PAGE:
Unit 13 Review
Developer: Zipper Interactive / Publisher: SCE / Price: $39.99; $35.99 (on PSN) / ESRB: Teen [Blood, Drug Reference, Mild Language, Violence] / Played on: Vita /
If, like the majority of today’s gamers, you aren’t happy unless you’re shooting some virtual ‘bad guy’ in the noggin, you’re limited for options with Vita’s launch games. The excellent Uncharted: Golden Abyss is more an adventure than a shooter, so you’re left with one other – Unit 13.
Zipper Interactive, then, has stepped in to serve up the only slice of gun-fueled polygon murder that’s essential to many a PlayStation gamer who doesn’t appreciate the appeal of homo-erotic hammerhead aliens and giant sticky balls. And they’ve done a good job.
Unit 13 is a fairly typical military third-person shooter with a simple cover system and plenty of shouty ‘dudebros’ – think Army of Two. The left analog controls movement while the right handles look. You pull your gun up to aim with L and shoot with R. Standard stuff.
It appears initially odd – on THE portable with all the buttons you could ever need – that the game makes use of on-screen buttons for case-sensitive functions like opening doors or disabling mines, but it actually works rather well. There is, after all, plenty of real estate on that massive 5″ screen.
Unlike Army of Two, however, Unit 13 doesn’t even try to pretend it has a story to tell. And, perhaps controversially, I appreciate the honesty. Instead of forcing a half-baked plot on you, it just says, “Look, there’s a bunch of rowdy terrorist dudes that need shooting in the face, and here are some 36 mission in which to do it”.
And that’s the deal. You enter a mission, waste some fools, and complete your given objectives, accumulating points for your performance as you go. These handheld-tailored missions, which vary in length from bite-size blasts to more drawn out affairs, are broken down into four categories.
‘Direct Action’ missions have you tackling multiple objectives with a focus on tactics and exploration. ‘Cover’ missions are obviously all about stealth – you complete these without setting off alarms.
Hate stealth? ‘Deadline’ levels enforce a strict time limit and force you to come out guns blazing like Rambo on speed. ‘Elite’ stages do away with health regeneration and checkpoints, forcing you to treat every enemy like a critical threat. The game pairs these mission types with six playable operatives, selectable before you deploy, each with their own special items and abilities such as brute firepower, stealth aids, explosives, and such.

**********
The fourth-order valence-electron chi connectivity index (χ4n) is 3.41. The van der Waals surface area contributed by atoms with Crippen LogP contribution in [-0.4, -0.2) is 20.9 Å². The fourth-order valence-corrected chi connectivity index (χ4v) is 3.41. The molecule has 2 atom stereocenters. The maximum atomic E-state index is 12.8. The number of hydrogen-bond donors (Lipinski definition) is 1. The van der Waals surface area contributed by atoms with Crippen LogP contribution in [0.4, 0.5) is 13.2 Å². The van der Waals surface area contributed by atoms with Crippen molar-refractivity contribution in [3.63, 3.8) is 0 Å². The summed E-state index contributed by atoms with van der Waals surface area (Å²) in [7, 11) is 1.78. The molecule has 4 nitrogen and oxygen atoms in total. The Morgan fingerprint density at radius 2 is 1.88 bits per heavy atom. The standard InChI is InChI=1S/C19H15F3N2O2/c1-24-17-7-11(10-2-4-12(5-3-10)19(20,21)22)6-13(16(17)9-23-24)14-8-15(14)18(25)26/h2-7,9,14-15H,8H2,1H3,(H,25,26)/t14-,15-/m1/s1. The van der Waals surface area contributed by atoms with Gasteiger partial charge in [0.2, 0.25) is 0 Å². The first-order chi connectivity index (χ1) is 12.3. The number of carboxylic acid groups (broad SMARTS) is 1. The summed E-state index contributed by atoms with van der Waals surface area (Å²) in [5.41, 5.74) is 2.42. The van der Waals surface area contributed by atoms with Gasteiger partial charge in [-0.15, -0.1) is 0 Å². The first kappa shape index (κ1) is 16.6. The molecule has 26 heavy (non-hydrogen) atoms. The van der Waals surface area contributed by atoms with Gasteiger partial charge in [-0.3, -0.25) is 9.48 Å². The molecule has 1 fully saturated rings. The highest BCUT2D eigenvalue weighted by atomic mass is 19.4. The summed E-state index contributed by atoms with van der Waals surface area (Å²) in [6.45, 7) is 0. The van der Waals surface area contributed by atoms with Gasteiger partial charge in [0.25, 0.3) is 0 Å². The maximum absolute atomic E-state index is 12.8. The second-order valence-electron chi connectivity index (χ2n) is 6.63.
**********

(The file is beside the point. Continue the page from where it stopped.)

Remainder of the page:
Sometimes there’s an obvious choice, but what’s cool is that as you play – and as you level-up each commando individually, enhancing their gear and bonus attributes – you develop your own preferences and, in turn, play style. It’s tough going though, and the fun of some of these missions is brought down by some occasionally wonky AI. Stuff like guys seeing you from far away, or hearing sounds from different floors of a building, while other times being seemingly oblivious to the guy that they were just talking to being shot in the head.
The unpredictable, questionable nature of the AI can make this game a test of trial and error – you attempt and fail missions repeatedly until you’ve memorized the optimal way through, which isn’t ideal. As you play through these missions you are awarded stars that also unlock new missions in a separate ‘High Value Targets’ mode. There are 10 of these, and each one assigns you a usually heavy-guarded target to eliminate.
This mode also makes use of ‘Near’ – grabbing ‘intel’ from other Vita owners who have unlocked any of the 10 missions, which opens them up for you. Basically, Vita’s answer to 3DS’ StreetPass functionality. And to top that lot off there’s a ‘Daily Challenge’ mode which gives you a different mission to complete every day. You get one chance to set a score and that’s tallied up in a global leader board, which is neat.
Let’s drop the bomb right here: there’s no competitive multiplayer mode. If you want to shoot another human player in the face you’re out of luck.
Sure, it’s a massive omission in this day and age, but the game does well to offer extensive online functionality in other areas. First up, every one of the solo missions has a points-based leaderboard, which puts you in direct competition with your friends and others locally (via Near) and globally. A rolling feed at the top of the menus serves up constant updates on local top scores and the achievements of your friends. The Daily Challenge – which shows the name of the player currently top of the pile – is pretty cool.
And you can leap into the separate Online Cooperative mode to play any of the solo missions online with a friend or via matchmaking, which is also good fun.
THE BOTTOM LINE
This is the framework for a feature-packed, capable shooter, but it falls over with some questionable AI and occasionally clunky cover-based controls – twitchy aiming and sometimes disobedient snap-out-of-cover mechanics from ‘AAA’ games such as Gears of War or Metal Gear Solid.
But it does look pretty, there’s lots of content and it demonstrates potential – the potential for Vita as a little machine with ample technical prowess and plenty of control options to do a full-fat console-quality shooter.
8 / 10